From ‘woman overboard’ to woman on a Board: How a sailing accident gave Jackie Connor purpose

Jackie Connor trained as an early childhood educator before moving into the printing industry for 17 years as a business owner. Now Jackie holds a corporate role as an experienced Procurement Category Manager with Metcash - which supplies IGA and other retailers in the food category, on premise and off premise alcohol with ALM, as well as hardware retailers including and Mitre 10 and Total Tools. She is also on the Board of two not-for-profits: SPELD NSW which helps children and adults with specific learning difficulties, mainly dyslexia, and One Direct Connect which offers in-home and out of home services, including Meals on Wheels, to people on the NSW Central Coast. 

You started on your Board journey three years ago. What was the catalyst that made you apply for your first Board role?

The whole board concept came across my desk when a girlfriend planted the seed. I knew I had some skills I could obviously share with Boards but wanted to make sure the Boards I joined aligned with my values.

Around the same time, I had a near-death experience. I was learning to sail on a 37ft yacht on Sydney Harbour when I almost drowned. It was only my third time out sailing. The skipper called ‘all about’ and that’s when everyone has to go from one side of the boat to the other. I hesitated and, in that split second I flew across the length of the boat, smashed into the side and flipped upside down into the sea.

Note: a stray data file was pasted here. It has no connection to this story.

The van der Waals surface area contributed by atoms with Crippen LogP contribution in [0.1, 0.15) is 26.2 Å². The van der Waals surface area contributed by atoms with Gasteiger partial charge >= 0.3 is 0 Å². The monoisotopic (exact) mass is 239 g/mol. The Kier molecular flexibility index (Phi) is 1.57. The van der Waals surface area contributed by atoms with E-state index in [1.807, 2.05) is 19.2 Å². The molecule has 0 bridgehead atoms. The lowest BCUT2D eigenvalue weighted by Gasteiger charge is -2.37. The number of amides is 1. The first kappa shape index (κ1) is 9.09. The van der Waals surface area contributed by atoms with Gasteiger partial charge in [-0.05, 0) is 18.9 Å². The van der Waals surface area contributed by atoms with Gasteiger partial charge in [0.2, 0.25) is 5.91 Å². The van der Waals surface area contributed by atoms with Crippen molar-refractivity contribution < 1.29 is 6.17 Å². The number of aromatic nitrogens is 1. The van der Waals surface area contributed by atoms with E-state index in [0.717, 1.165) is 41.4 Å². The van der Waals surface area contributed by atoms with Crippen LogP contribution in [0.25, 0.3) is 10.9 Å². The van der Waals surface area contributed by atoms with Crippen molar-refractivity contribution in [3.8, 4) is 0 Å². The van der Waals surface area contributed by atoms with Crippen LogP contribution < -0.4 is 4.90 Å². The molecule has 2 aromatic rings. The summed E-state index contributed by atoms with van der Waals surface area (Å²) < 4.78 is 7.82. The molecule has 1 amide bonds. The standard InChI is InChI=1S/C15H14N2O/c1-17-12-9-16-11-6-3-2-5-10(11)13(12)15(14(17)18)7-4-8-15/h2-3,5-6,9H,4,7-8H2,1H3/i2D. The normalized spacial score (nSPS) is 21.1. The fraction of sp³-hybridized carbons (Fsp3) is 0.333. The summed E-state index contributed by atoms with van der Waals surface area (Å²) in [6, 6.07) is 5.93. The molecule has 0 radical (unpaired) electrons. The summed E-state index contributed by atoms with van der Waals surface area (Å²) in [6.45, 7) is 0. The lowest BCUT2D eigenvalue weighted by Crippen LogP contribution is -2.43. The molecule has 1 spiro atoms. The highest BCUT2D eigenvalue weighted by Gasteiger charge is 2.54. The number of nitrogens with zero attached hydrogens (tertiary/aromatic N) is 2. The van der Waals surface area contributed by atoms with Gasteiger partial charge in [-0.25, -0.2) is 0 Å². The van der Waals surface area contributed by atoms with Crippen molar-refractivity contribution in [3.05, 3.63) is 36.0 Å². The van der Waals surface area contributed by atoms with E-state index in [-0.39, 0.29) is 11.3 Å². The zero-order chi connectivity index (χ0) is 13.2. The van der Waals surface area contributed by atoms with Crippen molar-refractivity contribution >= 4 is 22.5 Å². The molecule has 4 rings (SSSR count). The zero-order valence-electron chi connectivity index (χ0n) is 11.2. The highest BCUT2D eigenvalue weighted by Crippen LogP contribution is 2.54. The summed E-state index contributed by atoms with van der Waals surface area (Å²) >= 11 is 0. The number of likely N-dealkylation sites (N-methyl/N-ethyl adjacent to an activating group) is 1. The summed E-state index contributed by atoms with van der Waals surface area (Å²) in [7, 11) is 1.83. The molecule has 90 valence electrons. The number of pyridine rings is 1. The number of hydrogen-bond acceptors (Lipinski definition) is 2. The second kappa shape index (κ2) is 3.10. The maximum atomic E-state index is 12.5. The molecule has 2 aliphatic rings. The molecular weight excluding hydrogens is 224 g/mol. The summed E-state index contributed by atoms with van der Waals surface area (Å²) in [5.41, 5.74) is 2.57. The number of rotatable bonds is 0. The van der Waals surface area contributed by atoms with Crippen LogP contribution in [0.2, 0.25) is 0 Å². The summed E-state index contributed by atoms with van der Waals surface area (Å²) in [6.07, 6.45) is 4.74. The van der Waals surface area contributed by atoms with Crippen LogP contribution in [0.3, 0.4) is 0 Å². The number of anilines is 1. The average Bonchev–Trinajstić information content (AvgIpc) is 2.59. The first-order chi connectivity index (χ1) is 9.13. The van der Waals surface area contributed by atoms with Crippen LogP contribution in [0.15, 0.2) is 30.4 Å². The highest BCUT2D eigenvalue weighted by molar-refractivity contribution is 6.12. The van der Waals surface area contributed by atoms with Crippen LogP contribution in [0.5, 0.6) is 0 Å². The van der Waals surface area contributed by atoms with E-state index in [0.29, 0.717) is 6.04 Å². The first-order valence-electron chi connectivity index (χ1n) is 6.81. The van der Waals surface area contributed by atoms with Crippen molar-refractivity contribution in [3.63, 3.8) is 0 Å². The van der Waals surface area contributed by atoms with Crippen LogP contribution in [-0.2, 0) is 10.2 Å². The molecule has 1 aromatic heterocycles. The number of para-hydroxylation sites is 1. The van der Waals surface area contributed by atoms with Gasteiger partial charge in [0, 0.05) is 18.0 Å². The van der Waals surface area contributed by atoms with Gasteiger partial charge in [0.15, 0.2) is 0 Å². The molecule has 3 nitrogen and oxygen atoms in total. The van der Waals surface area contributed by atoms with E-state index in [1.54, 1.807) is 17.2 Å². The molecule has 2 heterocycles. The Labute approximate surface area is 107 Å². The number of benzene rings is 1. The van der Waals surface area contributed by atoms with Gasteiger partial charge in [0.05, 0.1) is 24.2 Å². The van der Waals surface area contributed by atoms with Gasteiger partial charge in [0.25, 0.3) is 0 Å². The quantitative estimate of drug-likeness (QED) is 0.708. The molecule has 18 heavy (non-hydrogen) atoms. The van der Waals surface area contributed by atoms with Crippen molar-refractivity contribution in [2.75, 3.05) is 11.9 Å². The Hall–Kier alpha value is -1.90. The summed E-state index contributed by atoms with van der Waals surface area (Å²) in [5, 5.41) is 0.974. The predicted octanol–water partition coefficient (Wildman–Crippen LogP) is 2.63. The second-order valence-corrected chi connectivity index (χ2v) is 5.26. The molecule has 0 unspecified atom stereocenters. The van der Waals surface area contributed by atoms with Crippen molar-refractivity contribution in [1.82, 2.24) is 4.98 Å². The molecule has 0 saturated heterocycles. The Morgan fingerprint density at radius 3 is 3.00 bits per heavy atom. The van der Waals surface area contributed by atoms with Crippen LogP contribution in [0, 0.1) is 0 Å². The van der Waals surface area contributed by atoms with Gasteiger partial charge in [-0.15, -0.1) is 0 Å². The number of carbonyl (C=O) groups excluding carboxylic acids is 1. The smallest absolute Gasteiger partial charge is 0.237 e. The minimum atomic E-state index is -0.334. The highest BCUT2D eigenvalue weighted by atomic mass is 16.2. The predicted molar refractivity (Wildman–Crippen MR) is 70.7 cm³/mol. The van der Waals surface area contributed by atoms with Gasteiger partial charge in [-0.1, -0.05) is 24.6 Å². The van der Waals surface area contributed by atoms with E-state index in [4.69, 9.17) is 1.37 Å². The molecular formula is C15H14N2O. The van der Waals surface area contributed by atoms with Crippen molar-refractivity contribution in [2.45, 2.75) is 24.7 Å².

I remember thinking, ‘I can't stop’. I was plummeting down, deep into the ocean. I didn't know how long I could hold my breath. When I finally came up for air, I’d swallowed so much water I felt sick. My first thought was ‘well, I’m alive and breathing’. Then my second thought was ‘but what about sharks’. I looked for the boat, but it was getting dark and the boat was quite a way off. I saw a buoy in the distance so started paddling to it. Eventually the yacht came back to save me.

I was bruised all over and broke my wrist but was quite flippant about it the next day. It wasn’t until someone told me how I could have smashed my head on the boat on the way down, that I realised how lucky I was to be alive. 

How did this incident change your outlook on life?

I went out sailing the next week. It’s like getting back on a bicycle - you have to do it. But I think I'm resilient. I've had a lot happening my life including running my own business. After this experience I could see how people can give up in the water and drown. When you swallow that much water, it really does affect your psyche. Again, it’s about making the most of every opportunity. Because you never know what's around the corner. Events like this teach you to value life and think about using your time wisely.

Why did you choose to join the Boards of SPELD NSW and One Direct Connect?

I realised that I even with my full-time corporate job and as a mother, grandmother, Toastmaster and more I still had bandwidth in my life to contribute to causes that help others.

SPELD NSW helps adults and children with specific learning difficulties. Having trained as an early childhood educator, I strongly believe everybody needs to be given a chance in this world - and if you can't read that really limits your ability. It’s important to identify dyslexia early.